A second early release 2022 tax year draft of new Form W-4R, Withholding Certificate for Nonperiodic Payments and Eligible Rollover Distributions, has also been released and will be used for nonperiodic and rollover distributions beginning in that tax year. Nonperiodic distributions are subject to a 10 percent withholding rate unless a different rate is elected. Eligible rollover distributions are subject to a mandatory 20 percent withholding rate on the taxable amount of the distribution unless a higher rate is elected.

Both drafts indicate that computational steps should not change, and the draft forms may be relied upon for purposes of initiating systems programming (but not for filing purposes).


DOL Announces Non-Enforcement of ESG and Proxy Rules

The Department of Labor (DOL) has issued a statement that it will not enforce two final rules that were issued late in 2020. One rule, “Financial Factors in Selecting Plan Investments,” was published November 13, 2020, and effective January 12, 2021. This rule codified requirements for fiduciaries to consider regarding the promotion of nonfinancial objectives when selecting plan investments, generally requiring investment selection to be predicated on financial or “pecuniary” factors.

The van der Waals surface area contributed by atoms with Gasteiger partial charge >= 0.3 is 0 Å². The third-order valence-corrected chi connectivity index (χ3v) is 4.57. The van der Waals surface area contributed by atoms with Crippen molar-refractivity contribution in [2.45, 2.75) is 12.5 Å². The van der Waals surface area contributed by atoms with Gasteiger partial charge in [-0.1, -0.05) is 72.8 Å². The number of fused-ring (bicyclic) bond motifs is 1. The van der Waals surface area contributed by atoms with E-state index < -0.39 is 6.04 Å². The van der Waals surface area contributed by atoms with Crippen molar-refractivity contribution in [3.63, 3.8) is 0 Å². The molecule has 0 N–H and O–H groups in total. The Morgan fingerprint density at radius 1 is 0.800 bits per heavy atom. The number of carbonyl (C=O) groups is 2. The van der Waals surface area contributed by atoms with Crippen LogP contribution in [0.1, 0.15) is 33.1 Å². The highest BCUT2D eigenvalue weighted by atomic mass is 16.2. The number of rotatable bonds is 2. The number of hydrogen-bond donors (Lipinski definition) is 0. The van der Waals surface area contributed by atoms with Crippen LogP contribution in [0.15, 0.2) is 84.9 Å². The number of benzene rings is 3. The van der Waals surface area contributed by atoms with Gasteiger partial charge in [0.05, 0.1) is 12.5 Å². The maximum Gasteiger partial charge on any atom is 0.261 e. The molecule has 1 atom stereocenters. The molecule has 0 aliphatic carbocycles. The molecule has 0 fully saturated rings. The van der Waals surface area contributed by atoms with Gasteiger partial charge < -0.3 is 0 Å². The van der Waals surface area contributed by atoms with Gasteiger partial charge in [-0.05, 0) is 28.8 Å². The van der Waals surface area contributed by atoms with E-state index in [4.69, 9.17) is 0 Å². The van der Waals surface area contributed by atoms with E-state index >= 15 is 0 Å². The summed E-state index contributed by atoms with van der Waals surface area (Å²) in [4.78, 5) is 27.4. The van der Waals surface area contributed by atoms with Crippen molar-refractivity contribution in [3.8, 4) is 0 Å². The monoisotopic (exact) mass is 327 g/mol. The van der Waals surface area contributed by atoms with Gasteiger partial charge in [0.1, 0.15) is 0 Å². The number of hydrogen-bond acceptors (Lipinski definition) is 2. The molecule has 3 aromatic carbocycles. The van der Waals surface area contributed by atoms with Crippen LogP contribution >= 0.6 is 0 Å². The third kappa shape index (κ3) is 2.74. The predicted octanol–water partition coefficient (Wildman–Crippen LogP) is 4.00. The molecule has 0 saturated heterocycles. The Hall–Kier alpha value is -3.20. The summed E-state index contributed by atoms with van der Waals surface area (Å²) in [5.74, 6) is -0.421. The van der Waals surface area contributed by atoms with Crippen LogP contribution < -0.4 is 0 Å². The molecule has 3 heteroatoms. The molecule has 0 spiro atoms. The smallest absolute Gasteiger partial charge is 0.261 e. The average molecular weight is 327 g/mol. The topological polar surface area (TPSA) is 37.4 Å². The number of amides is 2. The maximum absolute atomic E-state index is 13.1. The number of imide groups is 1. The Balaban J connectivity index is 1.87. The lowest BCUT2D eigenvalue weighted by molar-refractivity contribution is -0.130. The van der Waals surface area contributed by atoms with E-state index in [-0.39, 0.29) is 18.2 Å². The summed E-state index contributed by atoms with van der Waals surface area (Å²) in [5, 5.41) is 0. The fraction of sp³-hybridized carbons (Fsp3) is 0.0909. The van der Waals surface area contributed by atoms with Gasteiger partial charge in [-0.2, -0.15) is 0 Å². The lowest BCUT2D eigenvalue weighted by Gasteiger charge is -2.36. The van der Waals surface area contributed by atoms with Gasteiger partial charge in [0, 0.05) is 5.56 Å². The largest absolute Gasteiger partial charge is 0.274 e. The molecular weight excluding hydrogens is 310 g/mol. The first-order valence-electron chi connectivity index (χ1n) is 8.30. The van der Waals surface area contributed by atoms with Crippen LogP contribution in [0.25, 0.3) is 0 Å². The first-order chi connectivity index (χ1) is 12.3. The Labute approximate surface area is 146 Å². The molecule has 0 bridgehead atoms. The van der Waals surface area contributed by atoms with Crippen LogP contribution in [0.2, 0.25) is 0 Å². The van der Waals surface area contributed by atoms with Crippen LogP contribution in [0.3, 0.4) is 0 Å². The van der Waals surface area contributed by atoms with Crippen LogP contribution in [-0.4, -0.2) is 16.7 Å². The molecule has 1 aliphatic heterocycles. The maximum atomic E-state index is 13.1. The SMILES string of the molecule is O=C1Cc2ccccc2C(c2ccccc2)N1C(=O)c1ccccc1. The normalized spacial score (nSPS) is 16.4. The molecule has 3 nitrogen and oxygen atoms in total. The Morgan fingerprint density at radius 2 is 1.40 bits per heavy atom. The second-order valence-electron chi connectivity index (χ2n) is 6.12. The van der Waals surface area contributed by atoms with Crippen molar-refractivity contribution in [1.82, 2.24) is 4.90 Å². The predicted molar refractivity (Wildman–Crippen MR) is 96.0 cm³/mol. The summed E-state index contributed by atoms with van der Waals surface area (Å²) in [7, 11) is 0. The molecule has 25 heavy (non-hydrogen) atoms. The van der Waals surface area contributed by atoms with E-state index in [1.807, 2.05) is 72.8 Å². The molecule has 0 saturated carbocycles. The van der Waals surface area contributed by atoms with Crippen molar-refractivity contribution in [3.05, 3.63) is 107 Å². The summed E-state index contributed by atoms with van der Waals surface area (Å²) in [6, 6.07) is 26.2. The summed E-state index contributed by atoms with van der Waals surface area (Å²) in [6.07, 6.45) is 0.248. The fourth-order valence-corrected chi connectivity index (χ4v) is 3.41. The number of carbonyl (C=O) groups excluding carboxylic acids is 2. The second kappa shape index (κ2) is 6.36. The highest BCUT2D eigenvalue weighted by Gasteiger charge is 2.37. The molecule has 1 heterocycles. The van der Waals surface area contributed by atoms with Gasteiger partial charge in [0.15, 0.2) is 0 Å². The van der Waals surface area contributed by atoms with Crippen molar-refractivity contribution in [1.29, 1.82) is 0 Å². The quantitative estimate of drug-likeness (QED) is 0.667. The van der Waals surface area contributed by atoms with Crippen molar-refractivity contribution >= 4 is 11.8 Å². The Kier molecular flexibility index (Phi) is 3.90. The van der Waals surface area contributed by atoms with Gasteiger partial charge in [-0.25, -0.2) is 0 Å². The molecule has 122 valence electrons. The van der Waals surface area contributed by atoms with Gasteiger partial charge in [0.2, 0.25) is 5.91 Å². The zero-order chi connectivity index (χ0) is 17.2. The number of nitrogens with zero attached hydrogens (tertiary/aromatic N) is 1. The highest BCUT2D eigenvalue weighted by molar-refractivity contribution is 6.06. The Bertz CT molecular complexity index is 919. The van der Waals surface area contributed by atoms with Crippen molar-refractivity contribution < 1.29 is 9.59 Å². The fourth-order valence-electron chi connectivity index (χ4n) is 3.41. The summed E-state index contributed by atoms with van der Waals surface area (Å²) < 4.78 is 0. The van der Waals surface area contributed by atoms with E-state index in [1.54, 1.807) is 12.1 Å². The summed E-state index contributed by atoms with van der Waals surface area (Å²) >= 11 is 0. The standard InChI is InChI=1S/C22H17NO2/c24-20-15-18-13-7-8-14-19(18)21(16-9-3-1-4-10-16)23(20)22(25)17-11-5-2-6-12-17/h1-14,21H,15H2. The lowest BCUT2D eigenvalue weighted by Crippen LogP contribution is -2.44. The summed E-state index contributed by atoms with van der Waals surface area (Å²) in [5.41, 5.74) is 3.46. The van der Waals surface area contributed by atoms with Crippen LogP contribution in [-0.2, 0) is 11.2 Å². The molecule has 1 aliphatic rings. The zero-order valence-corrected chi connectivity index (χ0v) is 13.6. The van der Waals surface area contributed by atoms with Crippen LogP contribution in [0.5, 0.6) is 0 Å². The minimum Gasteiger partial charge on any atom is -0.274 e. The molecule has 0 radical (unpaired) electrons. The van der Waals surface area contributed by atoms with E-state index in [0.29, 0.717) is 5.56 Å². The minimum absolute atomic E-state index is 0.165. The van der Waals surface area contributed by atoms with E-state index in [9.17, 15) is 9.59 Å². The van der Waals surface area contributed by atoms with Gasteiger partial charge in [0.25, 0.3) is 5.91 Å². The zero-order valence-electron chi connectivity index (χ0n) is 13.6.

The other rule, “Fiduciary Duties Regarding Proxy Voting and Shareholder Rights,” was published December 16, 2020, and effective January 15, 2021. This rule governs the proxy voting and shareholder rights exercised by fiduciaries of ERISA-governed retirement plans. They amend existing investment duties regulations that have been in place since 1979.

Federal agencies have been directed to review certain regulations that may be inconsistent with policies set forth under Executive Order 13990 titled, “Protecting Public Health and the Environment and Restoring Science to Tackle the Climate Crisis”. The DOL indicates that they have heard from a variety of stakeholders who have questioned whether the rules fail to appropriately consider the merits of environmental, social, and governance (ESG) factors in improving investment returns for retirement investors.